Recently, I had quite the scare: my laptop shut down, and wouldn’t restart. Cue the horror, the endless waves of fear – yes, I have some major work saved elsewhere, but there’s a whole lot of writing I haven’t bothered to back up that could be lost forever. So, it was in a state of fragile calm that I ended up at the Apple store, not quite daring to hope (lest disappointment crush me).
Thankfully, I managed to save my writing, but the rest of my data was not so lucky. It was all wiped. At first, it was my music that occupied my mind most – or more accurately, the prospect of silence. Music is everything to me; it is the means by which I am able to exist in a languid dream-state throughout the day, to not be caught and hung up on the sounds of the everyday. The harsh cries of birds. The squawks and squeals of children, the braying cries of their parents. The honk of cars, the scream of tires, and hum of engines.
I take them out, these noises, and gently plug music into the gap; it is on chords I walk, it is to rhythmic beats I run. The sense of loss I felt was huge, all those beloved tracks, those writing-playlists. I paid no mind to whatever else was on my computer, the photos, movies, etc. Therein lay my biggest mistake, because it is that which consumes me now. See, I got my laptop back in the end, and didn’t have to spend $1200 on a new one, which is great, but it’s more complicated than that.
I hesitate to anthropomorphise a machine, but I have to say, this is not the same computer I gave in. I feel as though my laptop died, and did not come back. Or more accurately, that the digital self I’ve built over the past four years and imbued in the laptop, was killed. Scrubbed clean. My desktop looks strange, empty. My programs, Word, FinalDraft, sundry others, are gone. Nothing symbolises this emptiness more than Chrome, my favoured web browser.
For those of you unfamiliar with it, it tracks your most visited websites. If I were to type the letter ‘a’, for instance, it would immediately bring up either the ATP website, or AVClub. ‘S’ for Sydney Morning Herald, ‘t’ for Twitter, ‘h’ for Huffington Post, ‘n’ for New York Times. These were paths I’d trodden so often, I needed no more than a letter for Chrome to know where I was going. These busy online woods had roads I’d carefully cleared with repetition. Each place, each platform, had my details saved, my passwords.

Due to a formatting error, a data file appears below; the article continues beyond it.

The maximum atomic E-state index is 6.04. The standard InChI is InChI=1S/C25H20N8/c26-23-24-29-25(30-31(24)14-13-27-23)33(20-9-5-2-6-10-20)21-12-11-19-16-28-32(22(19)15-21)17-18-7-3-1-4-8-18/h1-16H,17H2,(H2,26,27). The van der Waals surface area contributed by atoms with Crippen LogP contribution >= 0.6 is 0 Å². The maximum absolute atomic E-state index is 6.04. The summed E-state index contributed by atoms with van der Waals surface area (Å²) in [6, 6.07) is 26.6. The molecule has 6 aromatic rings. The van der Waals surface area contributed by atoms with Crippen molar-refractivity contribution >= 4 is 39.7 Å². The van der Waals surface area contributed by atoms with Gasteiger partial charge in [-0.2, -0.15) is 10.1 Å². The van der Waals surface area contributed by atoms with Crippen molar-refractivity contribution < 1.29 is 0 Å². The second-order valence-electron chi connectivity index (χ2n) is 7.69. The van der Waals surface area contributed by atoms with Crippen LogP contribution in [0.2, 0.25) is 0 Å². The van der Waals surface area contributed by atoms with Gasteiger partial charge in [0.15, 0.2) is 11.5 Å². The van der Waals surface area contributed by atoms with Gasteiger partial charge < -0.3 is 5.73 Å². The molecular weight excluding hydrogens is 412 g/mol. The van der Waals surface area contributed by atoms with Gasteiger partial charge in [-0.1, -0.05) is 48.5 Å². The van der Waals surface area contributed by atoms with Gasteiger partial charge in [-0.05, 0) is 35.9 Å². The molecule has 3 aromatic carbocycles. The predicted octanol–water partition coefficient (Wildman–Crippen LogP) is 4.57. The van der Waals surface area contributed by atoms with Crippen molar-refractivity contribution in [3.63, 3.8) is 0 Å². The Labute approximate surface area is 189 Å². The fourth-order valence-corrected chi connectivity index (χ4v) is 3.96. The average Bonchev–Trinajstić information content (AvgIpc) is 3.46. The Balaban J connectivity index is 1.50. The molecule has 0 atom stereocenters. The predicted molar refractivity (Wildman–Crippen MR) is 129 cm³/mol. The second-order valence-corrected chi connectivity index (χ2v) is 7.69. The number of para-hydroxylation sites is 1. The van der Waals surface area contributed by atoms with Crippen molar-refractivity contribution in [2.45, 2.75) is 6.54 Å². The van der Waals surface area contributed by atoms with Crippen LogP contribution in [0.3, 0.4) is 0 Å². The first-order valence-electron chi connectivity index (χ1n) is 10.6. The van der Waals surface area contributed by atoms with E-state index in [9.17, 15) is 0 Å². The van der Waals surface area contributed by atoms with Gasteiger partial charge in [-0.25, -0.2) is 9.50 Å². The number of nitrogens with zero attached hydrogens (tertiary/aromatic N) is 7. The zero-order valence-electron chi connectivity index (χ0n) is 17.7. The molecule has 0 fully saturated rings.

It knew me, they knew me – the same way the dour Asian couple who run the local convenience store know me, and what I’ll buy each morning, after a year’s worth of routine – and now, they don’t. I’m a stranger online once again. Put in a letter, it has no clue what I’m doing, or where I’m going. This intangible familiarity is a concern for most people, I know, and I’d have said before this that I’m sympathetic to the many privacy / advertiser-based fears people profess.
Now, however, I’m a little less sure. I never realised just how much comfort I took from the incalculable small changes I’d wrought on my laptop, browser, etc, to personalise it, and the various ways it was all connected to my day-to-day life. I feel a curious lightness, too, however: my browser history has been permanently deleted, my online baggage is gone. Or at least, my connection to it has been interrupted. Enough to give me clarity on something that had become frighteningly comfortable, anyway.
If only there were a real-world equivalency, an ability to scrub old broken friendships, failed relationships, and the various detritus accumulated over years of life. To, at the very least, be temporarily relieved of the burden of memory. The prospect is both terrifying and alluring, and I can’t quite decide which I prefer right now; the familiar, the comfortably clear paths and known quantities, or the totally strange, the thick brambles and unknown. I suspect the answer is both. I want enough familiarity to be comfortable, but not be rote, and enough of the new to keep things interesting, to myself on my toes.
All of which is to say I’ve suddenly been forced to look anew at the way I use this machine, the way it learns of, and accommodates me, like any old friend. How much does your laptop or device know about you? How much have you tweaked it to suit your every peculiarity, your random whim? How many times do you trawl the same web pathways, and how open are you to changing, to casting off your habits and starting again?
One way or the other, all I’ll say is this: save everything you can, kids. At least that way you can pick and choose what to lose when the inevitable upgrade/crash occurs.